Skin tags are benign growths that appear frequently on the neck, eyelids, groin, or armpits.
Unlike a mole, which is pigmented, or a wart, which is round and rough to the touch, a skin tag looks like a smooth piece of skin attacked by a stalk.
It is usually not a good idea to remove a skin tag yourself, but a doctor can snip it off, freeze it off, or burn it off.
Skin tags, also known as acrochordons, are common, benign skin growths. As many as half of all adults have had one at some point in their life.
You might not even notice you have a skin tag until you feel it with your fingers: a tiny flap of skin that often appears in the skin folds, such as the armpit, groin, neck or on the eyelids. They are typically asymptomatic but can become painful if inflamed or irritated.
Here's how to identify a skin tag and how to get rid of it.
What causes skin tags?
What causes skin tags is unknown. However, experts believe that friction between folds of skin plays a role in their development.
This may help explain why skin tags are more common in people who are overweight or obese. The tendency for skin tags also seems to increase with age.
Men and women are equally likely to develop skin tags.
How do I identify a skin tag?
A skin tag is usually the same color as the rest of your skin. It typically looks like a loose piece of skin attached by a stalk to your body, and you can often wiggle it back and forth with your fingers.
Skin tags can vary in size, and they often come in bunches. I don't think I've ever seen someone come in with just one skin tag," says Joyce Davis, MD, a dermatologist in private practice in New York, New York. "They also have a smooth surface, unlike a wart, which is typically rough or corrugated,"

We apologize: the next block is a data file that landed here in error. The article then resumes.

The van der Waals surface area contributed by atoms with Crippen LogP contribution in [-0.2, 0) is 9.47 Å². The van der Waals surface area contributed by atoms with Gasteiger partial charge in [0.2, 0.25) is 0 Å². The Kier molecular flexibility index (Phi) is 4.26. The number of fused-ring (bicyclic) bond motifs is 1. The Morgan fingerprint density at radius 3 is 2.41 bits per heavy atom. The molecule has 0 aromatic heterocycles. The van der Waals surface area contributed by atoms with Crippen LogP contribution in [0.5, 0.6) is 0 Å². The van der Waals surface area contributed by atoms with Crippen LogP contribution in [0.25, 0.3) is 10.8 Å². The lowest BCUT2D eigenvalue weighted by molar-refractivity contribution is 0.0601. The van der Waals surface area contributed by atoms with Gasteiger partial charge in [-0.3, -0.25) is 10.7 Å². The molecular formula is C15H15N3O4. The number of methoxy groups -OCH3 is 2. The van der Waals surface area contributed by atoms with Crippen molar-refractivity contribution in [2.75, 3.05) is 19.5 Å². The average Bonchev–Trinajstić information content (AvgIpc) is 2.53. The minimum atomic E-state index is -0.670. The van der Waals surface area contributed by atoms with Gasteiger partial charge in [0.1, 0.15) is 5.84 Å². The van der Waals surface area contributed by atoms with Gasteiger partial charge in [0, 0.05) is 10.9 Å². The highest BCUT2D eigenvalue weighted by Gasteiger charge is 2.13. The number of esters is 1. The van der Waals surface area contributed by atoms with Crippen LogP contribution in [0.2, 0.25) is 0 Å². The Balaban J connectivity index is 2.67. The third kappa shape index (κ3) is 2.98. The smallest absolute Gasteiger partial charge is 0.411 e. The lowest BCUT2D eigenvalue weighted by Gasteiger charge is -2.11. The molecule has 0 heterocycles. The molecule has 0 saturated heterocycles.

Skin tags are also different from another type of skin growth: a mole, or nevus. Unlike skin tags, some moles can lead to skin cancer. Moles can vary in size, and they can be any shade of pink or brown, whereas skin tags are typically the same color as your natural skin. Some moles are raised, while others are flat.
Here's how to tell the difference between a mole, a wart, and a skin tag:
How do I get rid of a skin tag?
To get rid of a skin tag, seek out a dermatologist.
It's important to note that you don't have to remove skin tags at all — they're harmless. Moreover, experts don't recommend trying to remove a skin tag at home for multiple reasons.
For one, "that skin tag has a blood vessel within it, so if you remove it, it can bleed," Davis says. And the bigger or wider the stalk of the skin tag, the more likely it is to bleed a lot.
"You may be quite surprised by the amount of bleeding that comes from something quite small," says dermatologist Jason A. Clark, MD, Adjunct Assistant Professor of Dermatology, Emory Department of Dermatology, who also doesn't advise self-removal.
Plus, you might wind up giving yourself a scar or an infection if the tool you use to remove it are not sterilized, Clark says.
To avoid scarring and infection, visit a doctor who will have several removal options for you:
Snipping it off
Freezing it off
Burning it off (also known as cauterizing)
Davis favors snipping or burning to freezing. She typically injects the skin under the tag with a local anesthetic, snips off the tag with sterilized scissors, and then cauterizes the base to stop the bleeding. It's a very quick process, she says. If the tag is extremely small, she might skip the numbing agent, or she'll use a little anesthetic cream on the site.
"If it's very delicate, like if it's on the eyelid, I numb it with an anesthetic and then I cauterize it," she says. "That way, you get just a tiny scab."
Another reason to see a dermatologist is that you can get a correct diagnosis. That skin tag might just be a skin tag, but it could be something else more dangerous, says Clark.
One more thing to note: While skin tags don't grow back after they're removed, that won't stop you from growing new ones. "I can remove what you have," she says Davis. "But I can't prevent you from growing new ones."
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